“When you strip away the detail, the choice before us is clear,” May said after securing the agreement of her top ministers at a brutal cabinet meeting that triggered the resignations of two of her team.

“This deal which delivers on the vote of the referendum, which brings back control of our money, laws and borders; ends free movement; protects jobs, security and our union; or leave with no deal; or no Brexit at all.”


May is taking her argument to the doorstep as part of a charm offensive she hopes will convince the public she has delivered on what her team considers to be the main message of the referendum – tackling immigration.

“In any negotiation you do not get everything you want … I think the British people understand that,” she said on Sunday,

And for some lawmakers, that message is one that will resonate with their voters.

Flint said paramount in her mind was whether a deal would protect jobs in her northern English constituency, offer a way to ease the concerns of her voters about immigration, and above all, avoid leaving the EU without an agreement.

“My red line is I don’t want us to crash out without a deal,” she told Reuters. “I just think it’s really high stakes stuff.”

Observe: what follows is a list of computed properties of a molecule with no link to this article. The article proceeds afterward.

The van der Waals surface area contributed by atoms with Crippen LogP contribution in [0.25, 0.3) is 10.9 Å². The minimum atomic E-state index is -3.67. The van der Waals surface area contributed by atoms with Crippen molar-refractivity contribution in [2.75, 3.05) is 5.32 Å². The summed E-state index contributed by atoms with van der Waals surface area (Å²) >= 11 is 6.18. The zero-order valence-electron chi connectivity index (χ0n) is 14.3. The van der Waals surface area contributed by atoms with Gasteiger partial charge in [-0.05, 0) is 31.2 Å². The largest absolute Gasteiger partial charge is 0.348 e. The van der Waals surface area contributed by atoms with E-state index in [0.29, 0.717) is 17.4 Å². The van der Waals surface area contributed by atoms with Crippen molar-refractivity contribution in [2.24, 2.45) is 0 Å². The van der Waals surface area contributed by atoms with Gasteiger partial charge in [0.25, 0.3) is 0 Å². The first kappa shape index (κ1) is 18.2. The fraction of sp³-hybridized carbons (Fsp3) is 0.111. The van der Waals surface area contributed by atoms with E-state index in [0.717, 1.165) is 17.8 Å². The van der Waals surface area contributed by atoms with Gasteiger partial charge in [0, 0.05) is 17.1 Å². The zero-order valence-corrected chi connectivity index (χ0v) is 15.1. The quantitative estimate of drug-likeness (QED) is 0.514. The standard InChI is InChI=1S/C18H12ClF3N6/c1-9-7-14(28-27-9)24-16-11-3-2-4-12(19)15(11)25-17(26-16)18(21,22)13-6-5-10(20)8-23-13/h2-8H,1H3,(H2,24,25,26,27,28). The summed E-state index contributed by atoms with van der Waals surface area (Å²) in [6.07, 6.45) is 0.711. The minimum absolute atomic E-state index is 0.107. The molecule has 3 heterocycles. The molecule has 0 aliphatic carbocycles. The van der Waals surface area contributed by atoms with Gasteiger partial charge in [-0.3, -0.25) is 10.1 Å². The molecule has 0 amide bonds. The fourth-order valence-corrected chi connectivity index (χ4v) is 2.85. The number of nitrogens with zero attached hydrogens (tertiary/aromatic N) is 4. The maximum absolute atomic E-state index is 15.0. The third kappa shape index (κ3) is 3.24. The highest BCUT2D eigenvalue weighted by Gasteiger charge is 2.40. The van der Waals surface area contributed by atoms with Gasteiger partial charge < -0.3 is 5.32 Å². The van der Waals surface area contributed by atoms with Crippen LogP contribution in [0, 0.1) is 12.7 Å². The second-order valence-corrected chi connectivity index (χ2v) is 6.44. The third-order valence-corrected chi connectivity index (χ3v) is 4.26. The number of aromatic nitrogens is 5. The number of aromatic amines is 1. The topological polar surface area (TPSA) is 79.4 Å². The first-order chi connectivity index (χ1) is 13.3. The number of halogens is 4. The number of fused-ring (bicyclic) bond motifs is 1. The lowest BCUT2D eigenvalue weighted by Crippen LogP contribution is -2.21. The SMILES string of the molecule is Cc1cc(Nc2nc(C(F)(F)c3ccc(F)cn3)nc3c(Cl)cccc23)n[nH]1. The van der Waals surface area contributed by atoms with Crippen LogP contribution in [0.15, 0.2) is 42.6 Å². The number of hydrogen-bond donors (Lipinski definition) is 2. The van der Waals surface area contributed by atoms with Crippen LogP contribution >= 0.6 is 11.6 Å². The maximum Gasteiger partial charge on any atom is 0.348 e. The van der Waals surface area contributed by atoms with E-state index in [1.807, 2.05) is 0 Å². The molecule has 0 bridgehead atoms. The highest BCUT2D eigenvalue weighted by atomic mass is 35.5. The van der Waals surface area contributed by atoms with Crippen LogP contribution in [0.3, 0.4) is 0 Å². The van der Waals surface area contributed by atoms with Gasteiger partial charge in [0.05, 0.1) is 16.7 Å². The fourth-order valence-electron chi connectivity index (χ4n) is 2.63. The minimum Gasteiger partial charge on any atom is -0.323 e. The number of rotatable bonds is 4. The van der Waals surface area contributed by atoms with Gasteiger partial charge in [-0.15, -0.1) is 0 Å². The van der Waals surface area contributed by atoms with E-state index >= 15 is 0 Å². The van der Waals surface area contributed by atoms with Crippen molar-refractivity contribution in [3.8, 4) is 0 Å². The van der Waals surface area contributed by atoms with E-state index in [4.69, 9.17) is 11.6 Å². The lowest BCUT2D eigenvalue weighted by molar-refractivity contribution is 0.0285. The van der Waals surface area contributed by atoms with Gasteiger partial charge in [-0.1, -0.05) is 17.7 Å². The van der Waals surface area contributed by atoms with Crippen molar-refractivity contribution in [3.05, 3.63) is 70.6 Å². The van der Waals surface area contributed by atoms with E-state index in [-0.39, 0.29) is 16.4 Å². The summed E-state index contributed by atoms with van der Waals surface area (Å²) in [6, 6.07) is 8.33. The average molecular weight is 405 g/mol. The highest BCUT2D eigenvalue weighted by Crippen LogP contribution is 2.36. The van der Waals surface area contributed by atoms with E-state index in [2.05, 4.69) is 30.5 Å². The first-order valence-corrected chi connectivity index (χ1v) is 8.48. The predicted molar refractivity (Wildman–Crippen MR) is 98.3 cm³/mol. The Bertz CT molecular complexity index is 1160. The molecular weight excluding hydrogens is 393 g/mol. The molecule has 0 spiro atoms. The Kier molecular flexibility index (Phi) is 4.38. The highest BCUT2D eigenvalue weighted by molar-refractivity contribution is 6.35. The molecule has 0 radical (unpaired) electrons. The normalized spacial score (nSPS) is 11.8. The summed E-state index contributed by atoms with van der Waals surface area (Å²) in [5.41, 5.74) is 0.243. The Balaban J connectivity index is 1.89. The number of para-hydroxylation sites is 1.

She is not alone. Other Labour lawmakers have signaled they could also back May’s agreement if it prevented a so-called no deal Brexit.

“When we leave the EU, it must be with a deal because crashing out with a no deal would be a catastrophe,” said Gareth Snell, another Labour lawmaker with a northern English constituency that voted to leave the EU and where the ceramics industry relies on trade with parts of the bloc.

“I want a deal that enables free trade and protects the manufacturing businesses in Stoke-on-Trent from tariffs or barriers,” said Snell.


But parliamentary arithmetic remains difficult and May’s success or failure will rest on whether there are enough lawmakers in the middle ground to force the deal through.

Her plan will face opposition from both eurosceptics and europhiles within her party’s 314 lawmakers, and the 313 lawmakers from opposition parties. The 10 Democratic Unionist Party Northern Irish lawmakers propping up the government said at the weekend that they will vote against.

Britain’s Prime Minister Theresa May attends a news conference following an extraordinary EU leaders summit to finalise and formalise the Brexit agreement in Brussels, Belgium November 25, 2018. REUTERS/Dylan Martinez

May needs to win a simple majority in parliament, which would be 320 votes if all active lawmakers turn out and vote. Former whips, who have long studied parliamentary arithmetic, say the prime minister may end up needing only 305 votes if illnesses and abstentions are accounted for.

For now, many lawmakers are waiting to see how it all plays out, especially those in Labour who could make the difference.

“The only way of justifying voting with the government is that they want Brexit to happen,” one Conservative lawmaker said. “But why would they want co-ownership of a controversial policy that may not succeed?”

Reporting by Elizabeth Piper, additional reporting by William James; editing by David Clarke

Source : Denver Post